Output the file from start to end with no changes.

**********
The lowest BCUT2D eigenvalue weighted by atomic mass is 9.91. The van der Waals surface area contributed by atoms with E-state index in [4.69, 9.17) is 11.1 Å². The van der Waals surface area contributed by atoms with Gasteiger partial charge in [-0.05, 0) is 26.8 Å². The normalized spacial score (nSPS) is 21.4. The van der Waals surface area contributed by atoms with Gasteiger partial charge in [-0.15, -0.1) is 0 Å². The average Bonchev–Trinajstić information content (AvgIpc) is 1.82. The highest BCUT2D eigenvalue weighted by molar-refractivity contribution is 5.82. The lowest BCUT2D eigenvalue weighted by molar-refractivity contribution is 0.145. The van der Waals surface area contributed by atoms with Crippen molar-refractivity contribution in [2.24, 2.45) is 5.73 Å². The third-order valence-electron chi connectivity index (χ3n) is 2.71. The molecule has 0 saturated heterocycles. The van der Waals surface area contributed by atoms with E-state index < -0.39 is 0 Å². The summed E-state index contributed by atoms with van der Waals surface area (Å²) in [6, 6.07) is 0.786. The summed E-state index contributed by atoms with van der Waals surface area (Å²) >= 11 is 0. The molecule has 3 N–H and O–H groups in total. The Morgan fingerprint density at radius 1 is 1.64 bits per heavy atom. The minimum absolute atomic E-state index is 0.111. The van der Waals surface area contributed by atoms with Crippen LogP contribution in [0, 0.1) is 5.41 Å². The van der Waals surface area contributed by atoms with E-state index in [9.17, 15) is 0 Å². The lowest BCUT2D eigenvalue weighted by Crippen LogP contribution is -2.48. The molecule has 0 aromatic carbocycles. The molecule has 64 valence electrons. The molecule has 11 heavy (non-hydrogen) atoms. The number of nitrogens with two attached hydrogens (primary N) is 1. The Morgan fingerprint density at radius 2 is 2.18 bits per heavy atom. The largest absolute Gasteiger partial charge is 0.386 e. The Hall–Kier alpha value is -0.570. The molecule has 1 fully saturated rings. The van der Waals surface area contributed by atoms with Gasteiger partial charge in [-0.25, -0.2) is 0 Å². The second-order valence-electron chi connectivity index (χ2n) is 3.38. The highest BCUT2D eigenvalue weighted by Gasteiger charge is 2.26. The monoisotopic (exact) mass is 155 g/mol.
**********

The lowest BCUT2D eigenvalue weighted by atomic mass is 9.91. The van der Waals surface area contributed by atoms with E-state index in [4.69, 9.17) is 11.1 Å². The van der Waals surface area contributed by atoms with Gasteiger partial charge in [-0.05, 0) is 26.8 Å². The normalized spacial score (nSPS) is 21.4. The van der Waals surface area contributed by atoms with Gasteiger partial charge in [-0.15, -0.1) is 0 Å². The average Bonchev–Trinajstić information content (AvgIpc) is 1.82. The highest BCUT2D eigenvalue weighted by molar-refractivity contribution is 5.82. The lowest BCUT2D eigenvalue weighted by molar-refractivity contribution is 0.145. The van der Waals surface area contributed by atoms with Crippen molar-refractivity contribution in [2.24, 2.45) is 5.73 Å². The third-order valence-electron chi connectivity index (χ3n) is 2.71. The molecule has 0 saturated heterocycles. The van der Waals surface area contributed by atoms with E-state index < -0.39 is 0 Å². The summed E-state index contributed by atoms with van der Waals surface area (Å²) in [6, 6.07) is 0.786. The summed E-state index contributed by atoms with van der Waals surface area (Å²) >= 11 is 0. The molecule has 3 N–H and O–H groups in total. The Morgan fingerprint density at radius 1 is 1.64 bits per heavy atom. The minimum absolute atomic E-state index is 0.111. The van der Waals surface area contributed by atoms with Crippen LogP contribution in [0, 0.1) is 5.41 Å². The van der Waals surface area contributed by atoms with E-state index in [9.17, 15) is 0 Å². The lowest BCUT2D eigenvalue weighted by Crippen LogP contribution is -2.48. The molecule has 0 aromatic carbocycles. The molecule has 64 valence electrons. The molecule has 11 heavy (non-hydrogen) atoms. The number of nitrogens with two attached hydrogens (primary N) is 1. The Morgan fingerprint density at radius 2 is 2.18 bits per heavy atom. The largest absolute Gasteiger partial charge is 0.386 e. The Hall–Kier alpha value is -0.570. The molecule has 1 fully saturated rings. The van der Waals surface area contributed by atoms with Gasteiger partial charge in [-0.25, -0.2) is 0 Å². The second-order valence-electron chi connectivity index (χ2n) is 3.38. The highest BCUT2D eigenvalue weighted by Gasteiger charge is 2.26. The monoisotopic (exact) mass is 155 g/mol.